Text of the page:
Morecambe Metals confirmed the transactions took place but said they were unaware of any wrong-doing by council employees.

* THREE generations of a Lancaster family were left devastated after finding a loved one’s grave covered in tonnes of soil.

The grave of Fred Issac was covered in a huge mound of soil and rocks at Scotforth Cemetery.

Flowers and a temporary cross had been removed and covered by the soil.

The city council said the problem arose when mud from a neighbouring grave was removed during excavation and placed on the grave.


* MARKET traders have accused the city council of “stabbing them in the back” over new proposals which could see the authority pay for redevelopment of the building.

New proposals include the possibility of a joint redevelopment with the chance for the traders to sub-let part of the building.

* A MAN whose partner fell into a marina jumped into the water in a bid to save her life.

Morris Reynolds plunged into Glsson Basin Marina in an attempt to save his partner Valerie Delooze, 65, but she sadly died.

* THE owner of Freeman’s Wood claims that a “reasonable person” would not consider the area to be woodland.

The Property Trust Plc has lodged an objection against a Tree Preservation Order made by the city council in order to prevent the cutting down of trees on the site.

A planning proposal for the land includes housing, office and leisure space.

* MOTORISTS could face more traffic misery on their way into Lancaster city centre – after a tunnelling machine belonging to contractors became trapped underground during a major sewer upgrade.

The embarrassing hitch means the one-way A6 at Owen Road will again be reduced to a single lane, according to Bob Whitehead, owner of the neighbouring Fireplace Warehouse.


* RAW sewage leaking into the River Lune has prompted the city council to warn bathers of a “deterioration in water quality” in Morecambe Bay over the Bank Holiday weekend.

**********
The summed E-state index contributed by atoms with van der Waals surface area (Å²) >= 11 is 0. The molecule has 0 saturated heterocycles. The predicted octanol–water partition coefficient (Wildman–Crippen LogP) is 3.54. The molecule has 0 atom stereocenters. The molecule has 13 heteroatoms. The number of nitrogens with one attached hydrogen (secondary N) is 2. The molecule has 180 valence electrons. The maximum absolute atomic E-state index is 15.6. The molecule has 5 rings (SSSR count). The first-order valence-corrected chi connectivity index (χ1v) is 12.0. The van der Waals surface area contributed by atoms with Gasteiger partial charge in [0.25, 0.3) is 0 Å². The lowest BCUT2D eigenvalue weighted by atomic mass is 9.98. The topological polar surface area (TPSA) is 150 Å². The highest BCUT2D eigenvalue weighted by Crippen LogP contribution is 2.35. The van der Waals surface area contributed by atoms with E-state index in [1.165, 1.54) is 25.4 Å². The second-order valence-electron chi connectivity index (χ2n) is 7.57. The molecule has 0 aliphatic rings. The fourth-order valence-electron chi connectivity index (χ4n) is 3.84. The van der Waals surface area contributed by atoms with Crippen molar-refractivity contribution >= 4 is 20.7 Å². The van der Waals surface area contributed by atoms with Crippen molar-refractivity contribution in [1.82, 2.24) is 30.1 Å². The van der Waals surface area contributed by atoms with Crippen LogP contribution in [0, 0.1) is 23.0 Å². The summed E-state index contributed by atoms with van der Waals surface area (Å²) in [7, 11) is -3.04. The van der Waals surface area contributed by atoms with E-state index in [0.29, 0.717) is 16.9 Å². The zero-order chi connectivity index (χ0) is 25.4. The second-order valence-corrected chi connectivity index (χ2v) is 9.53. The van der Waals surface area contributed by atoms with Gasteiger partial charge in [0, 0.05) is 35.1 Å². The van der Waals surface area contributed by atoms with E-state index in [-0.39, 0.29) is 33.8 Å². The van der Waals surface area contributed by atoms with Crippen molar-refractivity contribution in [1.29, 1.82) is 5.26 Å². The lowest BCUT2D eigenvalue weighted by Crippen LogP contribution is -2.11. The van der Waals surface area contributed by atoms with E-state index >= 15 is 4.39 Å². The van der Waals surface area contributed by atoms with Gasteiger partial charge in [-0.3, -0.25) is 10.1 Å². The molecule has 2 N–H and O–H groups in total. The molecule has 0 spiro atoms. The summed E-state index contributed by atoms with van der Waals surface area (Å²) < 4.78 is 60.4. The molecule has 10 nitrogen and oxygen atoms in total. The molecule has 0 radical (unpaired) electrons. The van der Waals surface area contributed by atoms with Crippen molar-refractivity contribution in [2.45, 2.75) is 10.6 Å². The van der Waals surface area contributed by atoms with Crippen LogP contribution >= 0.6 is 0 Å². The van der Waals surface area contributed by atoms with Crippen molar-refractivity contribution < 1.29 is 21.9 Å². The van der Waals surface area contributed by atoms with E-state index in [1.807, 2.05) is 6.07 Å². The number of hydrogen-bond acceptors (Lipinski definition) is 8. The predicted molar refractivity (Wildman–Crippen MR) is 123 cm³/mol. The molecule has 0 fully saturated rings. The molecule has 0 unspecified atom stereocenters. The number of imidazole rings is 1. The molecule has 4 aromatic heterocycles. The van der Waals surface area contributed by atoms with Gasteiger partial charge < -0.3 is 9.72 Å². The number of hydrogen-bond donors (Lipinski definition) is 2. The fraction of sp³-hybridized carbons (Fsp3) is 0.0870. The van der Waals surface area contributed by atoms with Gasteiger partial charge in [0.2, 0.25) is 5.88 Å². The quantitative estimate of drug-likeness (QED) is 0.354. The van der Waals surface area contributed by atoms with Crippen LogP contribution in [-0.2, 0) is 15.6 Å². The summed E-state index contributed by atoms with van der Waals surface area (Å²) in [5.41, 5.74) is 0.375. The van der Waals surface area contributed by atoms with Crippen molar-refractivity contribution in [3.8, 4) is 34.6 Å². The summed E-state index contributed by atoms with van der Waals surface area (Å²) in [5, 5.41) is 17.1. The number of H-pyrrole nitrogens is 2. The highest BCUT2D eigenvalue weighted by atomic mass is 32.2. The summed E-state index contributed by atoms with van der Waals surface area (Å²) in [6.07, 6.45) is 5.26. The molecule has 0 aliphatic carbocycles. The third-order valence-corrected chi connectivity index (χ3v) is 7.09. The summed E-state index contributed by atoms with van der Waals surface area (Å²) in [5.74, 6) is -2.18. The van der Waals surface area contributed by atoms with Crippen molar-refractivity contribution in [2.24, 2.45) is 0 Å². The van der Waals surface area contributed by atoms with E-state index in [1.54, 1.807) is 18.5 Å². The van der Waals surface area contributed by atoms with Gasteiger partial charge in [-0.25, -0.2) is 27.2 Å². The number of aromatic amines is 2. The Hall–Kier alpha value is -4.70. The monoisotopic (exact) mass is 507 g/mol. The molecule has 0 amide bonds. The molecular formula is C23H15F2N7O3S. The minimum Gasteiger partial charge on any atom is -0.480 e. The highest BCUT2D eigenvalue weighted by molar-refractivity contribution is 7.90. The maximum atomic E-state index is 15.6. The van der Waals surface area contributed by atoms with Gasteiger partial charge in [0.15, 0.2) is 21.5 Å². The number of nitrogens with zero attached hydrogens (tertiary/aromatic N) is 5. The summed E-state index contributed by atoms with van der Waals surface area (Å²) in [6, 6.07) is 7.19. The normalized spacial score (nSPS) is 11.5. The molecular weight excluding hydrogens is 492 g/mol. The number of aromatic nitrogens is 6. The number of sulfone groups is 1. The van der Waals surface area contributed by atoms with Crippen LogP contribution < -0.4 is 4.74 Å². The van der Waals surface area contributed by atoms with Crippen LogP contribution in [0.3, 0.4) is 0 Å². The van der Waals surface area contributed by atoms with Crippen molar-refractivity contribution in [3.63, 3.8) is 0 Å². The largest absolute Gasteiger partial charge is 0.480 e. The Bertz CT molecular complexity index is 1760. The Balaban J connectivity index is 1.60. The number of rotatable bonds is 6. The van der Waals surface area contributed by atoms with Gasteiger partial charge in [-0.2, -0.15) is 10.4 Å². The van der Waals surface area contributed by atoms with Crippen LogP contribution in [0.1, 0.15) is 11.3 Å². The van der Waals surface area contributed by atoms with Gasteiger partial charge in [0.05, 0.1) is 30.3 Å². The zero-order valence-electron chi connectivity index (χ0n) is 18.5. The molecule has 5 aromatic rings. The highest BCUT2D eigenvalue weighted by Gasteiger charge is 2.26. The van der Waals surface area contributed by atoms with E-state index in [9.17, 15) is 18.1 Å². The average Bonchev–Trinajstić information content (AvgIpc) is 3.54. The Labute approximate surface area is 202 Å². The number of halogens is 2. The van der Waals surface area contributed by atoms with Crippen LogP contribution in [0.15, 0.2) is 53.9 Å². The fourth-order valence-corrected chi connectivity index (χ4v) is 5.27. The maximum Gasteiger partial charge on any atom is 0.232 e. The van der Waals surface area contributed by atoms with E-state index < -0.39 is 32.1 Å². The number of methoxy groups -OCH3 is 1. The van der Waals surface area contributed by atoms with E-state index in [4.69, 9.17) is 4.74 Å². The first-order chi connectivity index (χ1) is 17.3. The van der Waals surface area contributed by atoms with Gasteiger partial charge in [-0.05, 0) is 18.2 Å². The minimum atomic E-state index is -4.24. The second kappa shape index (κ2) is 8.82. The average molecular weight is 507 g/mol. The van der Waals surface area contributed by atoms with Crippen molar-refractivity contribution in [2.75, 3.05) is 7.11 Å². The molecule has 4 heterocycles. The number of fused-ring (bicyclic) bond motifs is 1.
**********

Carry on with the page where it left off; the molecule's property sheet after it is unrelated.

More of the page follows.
Dead fish were seen floating in the river, and raw sewage coats the surface of the water between the Millennium Bridge and Greyhound Bridge.

United Utilities said a sewage pipe had been accidentally drilled into.

* ANGER is building over a decision by County Hall chiefs to remove timetables from bus stops.

Bus timetables are being replaced with posters advising passengers to either phone or text to find out journey times.

Pensioners and Green Party members are leading the condemnation of the move, which will save the county council just £100,000.

* DRAMATIC photos of a massive blaze on St George’s Quay were taken by passers by and used as part of the fire brigade’s investigations.

The fire which swept through the disused Lancaster building was being treated as arson.

About 60 firefighters tackled the blaze, which was in a building earmarked to form part of the Luneside East regeneration project.

* A RIVAL road route is to be considered during a new examination of plans for the £123m Heysham-M6 link.

Supporters and opponents of the controversial road, which would link junction 34 of the M6 with the existing Heysham bypass, have been making their final arguments ahead of hearings to decide whether the scheme should go ahead.

But the planning inspector will also consider the merits of the Lancaster Bypass Link, which would follow a different route, beginning at a new junction 33a near Lancaster University.

* THE closure of Lancaster Market was announced for September after a compensation deal was agreed between traders and the city council.

The council had been losing around £600,000 a year from the market hall, which is only half full.


* A PRIVATE nursing home is the subject of a police investigation after a complaint was made about the level of care.

Police were called to Hillcroft Nursing Home in Slyne after a complaint was recorded by Lancashire County Council.

Six workers were later arrested and released on bail.

The 36-bed home includes care for frail elderly and those with challenging behaviour.

* THE Lancaster district got into the jubilee spirit with street parties held throughout the area to celebrate the Queen’s Diamond Jubilee.

Several communities closed roads to commemorate the Queen’s special day, while other residents were lucky enough to get tickets for the concert held at Buckingham Palace.

* BOSSES at one of Lancaster’s flagship buildings are grappling with a financial crisis.

Tenants are quitting the Storey Creative Industries Centre because of a hike in service charges. Tenants, whose bills were effectively doubled, refused to pay up.

The Storey’s finances have been shaky since Arpil last year, when it lost all of its grant funding.

* THOUSANDS of people lined the streets of Lancaster and Morecambe as the Olympic torch made its way through the district.